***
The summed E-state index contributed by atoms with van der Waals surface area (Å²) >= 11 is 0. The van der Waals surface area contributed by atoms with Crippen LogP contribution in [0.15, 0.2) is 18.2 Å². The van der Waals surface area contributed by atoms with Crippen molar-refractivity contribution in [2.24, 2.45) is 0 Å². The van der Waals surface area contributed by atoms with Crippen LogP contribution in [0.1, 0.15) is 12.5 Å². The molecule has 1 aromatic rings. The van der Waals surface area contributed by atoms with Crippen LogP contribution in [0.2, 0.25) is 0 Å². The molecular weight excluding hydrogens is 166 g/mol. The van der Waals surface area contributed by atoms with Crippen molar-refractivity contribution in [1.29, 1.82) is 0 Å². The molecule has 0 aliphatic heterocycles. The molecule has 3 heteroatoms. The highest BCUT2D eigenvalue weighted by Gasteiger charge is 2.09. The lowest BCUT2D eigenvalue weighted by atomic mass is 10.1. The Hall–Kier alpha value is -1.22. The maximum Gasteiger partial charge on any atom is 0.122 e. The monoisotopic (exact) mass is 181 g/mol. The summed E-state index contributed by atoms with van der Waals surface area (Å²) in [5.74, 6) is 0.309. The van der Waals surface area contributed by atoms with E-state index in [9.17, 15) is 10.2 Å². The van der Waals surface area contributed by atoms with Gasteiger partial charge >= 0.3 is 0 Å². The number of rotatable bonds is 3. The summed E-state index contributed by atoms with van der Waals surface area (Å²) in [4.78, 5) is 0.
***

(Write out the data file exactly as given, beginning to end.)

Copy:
The summed E-state index contributed by atoms with van der Waals surface area (Å²) >= 11 is 0. The van der Waals surface area contributed by atoms with Crippen LogP contribution in [0.15, 0.2) is 18.2 Å². The van der Waals surface area contributed by atoms with Crippen molar-refractivity contribution in [2.24, 2.45) is 0 Å². The van der Waals surface area contributed by atoms with Crippen LogP contribution in [0.1, 0.15) is 12.5 Å². The molecule has 1 aromatic rings. The van der Waals surface area contributed by atoms with Crippen LogP contribution in [0.2, 0.25) is 0 Å². The molecular weight excluding hydrogens is 166 g/mol. The van der Waals surface area contributed by atoms with Crippen molar-refractivity contribution in [1.29, 1.82) is 0 Å². The molecule has 0 aliphatic heterocycles. The molecule has 3 heteroatoms. The highest BCUT2D eigenvalue weighted by Gasteiger charge is 2.09. The lowest BCUT2D eigenvalue weighted by atomic mass is 10.1. The Hall–Kier alpha value is -1.22. The maximum Gasteiger partial charge on any atom is 0.122 e. The monoisotopic (exact) mass is 181 g/mol. The summed E-state index contributed by atoms with van der Waals surface area (Å²) in [5.74, 6) is 0.309. The van der Waals surface area contributed by atoms with E-state index in [9.17, 15) is 10.2 Å². The van der Waals surface area contributed by atoms with Gasteiger partial charge >= 0.3 is 0 Å². The number of rotatable bonds is 3. The summed E-state index contributed by atoms with van der Waals surface area (Å²) in [4.78, 5) is 0.